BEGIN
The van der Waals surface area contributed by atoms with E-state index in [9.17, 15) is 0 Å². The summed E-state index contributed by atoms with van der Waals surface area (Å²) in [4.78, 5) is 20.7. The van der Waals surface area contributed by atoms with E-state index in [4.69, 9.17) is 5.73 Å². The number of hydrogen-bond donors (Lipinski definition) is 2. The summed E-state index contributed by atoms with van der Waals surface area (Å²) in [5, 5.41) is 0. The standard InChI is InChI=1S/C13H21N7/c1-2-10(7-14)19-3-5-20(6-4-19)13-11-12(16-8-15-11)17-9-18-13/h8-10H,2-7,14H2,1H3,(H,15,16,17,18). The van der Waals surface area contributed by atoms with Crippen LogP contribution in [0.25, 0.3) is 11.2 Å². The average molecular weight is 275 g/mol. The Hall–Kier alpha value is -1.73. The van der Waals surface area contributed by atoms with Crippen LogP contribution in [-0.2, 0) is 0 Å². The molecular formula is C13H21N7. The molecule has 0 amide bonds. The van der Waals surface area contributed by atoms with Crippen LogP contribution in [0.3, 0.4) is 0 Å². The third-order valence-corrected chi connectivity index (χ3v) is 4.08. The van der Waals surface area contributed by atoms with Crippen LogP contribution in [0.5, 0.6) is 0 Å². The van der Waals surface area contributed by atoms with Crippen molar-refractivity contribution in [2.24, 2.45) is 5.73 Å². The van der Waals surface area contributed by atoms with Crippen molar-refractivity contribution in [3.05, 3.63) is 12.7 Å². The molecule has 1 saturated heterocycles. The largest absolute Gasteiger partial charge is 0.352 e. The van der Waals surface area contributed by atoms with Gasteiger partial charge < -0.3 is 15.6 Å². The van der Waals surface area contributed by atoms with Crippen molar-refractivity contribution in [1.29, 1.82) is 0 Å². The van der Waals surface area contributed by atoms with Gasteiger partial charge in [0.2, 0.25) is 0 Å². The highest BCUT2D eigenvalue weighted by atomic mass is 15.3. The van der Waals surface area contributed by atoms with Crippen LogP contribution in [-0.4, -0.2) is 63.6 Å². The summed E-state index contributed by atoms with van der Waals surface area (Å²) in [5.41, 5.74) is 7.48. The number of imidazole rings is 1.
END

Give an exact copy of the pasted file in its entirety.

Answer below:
The van der Waals surface area contributed by atoms with E-state index in [9.17, 15) is 0 Å². The summed E-state index contributed by atoms with van der Waals surface area (Å²) in [4.78, 5) is 20.7. The van der Waals surface area contributed by atoms with E-state index in [4.69, 9.17) is 5.73 Å². The number of hydrogen-bond donors (Lipinski definition) is 2. The summed E-state index contributed by atoms with van der Waals surface area (Å²) in [5, 5.41) is 0. The standard InChI is InChI=1S/C13H21N7/c1-2-10(7-14)19-3-5-20(6-4-19)13-11-12(16-8-15-11)17-9-18-13/h8-10H,2-7,14H2,1H3,(H,15,16,17,18). The van der Waals surface area contributed by atoms with Crippen LogP contribution in [0.25, 0.3) is 11.2 Å². The average molecular weight is 275 g/mol. The Hall–Kier alpha value is -1.73. The van der Waals surface area contributed by atoms with Crippen LogP contribution in [-0.2, 0) is 0 Å². The molecular formula is C13H21N7. The molecule has 0 amide bonds. The van der Waals surface area contributed by atoms with Crippen LogP contribution in [0.3, 0.4) is 0 Å². The third-order valence-corrected chi connectivity index (χ3v) is 4.08. The van der Waals surface area contributed by atoms with Crippen LogP contribution in [0.5, 0.6) is 0 Å². The van der Waals surface area contributed by atoms with Crippen molar-refractivity contribution in [2.24, 2.45) is 5.73 Å². The van der Waals surface area contributed by atoms with Crippen molar-refractivity contribution in [3.05, 3.63) is 12.7 Å². The molecule has 1 saturated heterocycles. The largest absolute Gasteiger partial charge is 0.352 e. The van der Waals surface area contributed by atoms with Gasteiger partial charge < -0.3 is 15.6 Å². The van der Waals surface area contributed by atoms with Crippen molar-refractivity contribution in [1.29, 1.82) is 0 Å². The van der Waals surface area contributed by atoms with Gasteiger partial charge in [0.2, 0.25) is 0 Å². The highest BCUT2D eigenvalue weighted by atomic mass is 15.3. The van der Waals surface area contributed by atoms with Crippen LogP contribution in [-0.4, -0.2) is 63.6 Å². The summed E-state index contributed by atoms with van der Waals surface area (Å²) in [5.41, 5.74) is 7.48. The number of imidazole rings is 1.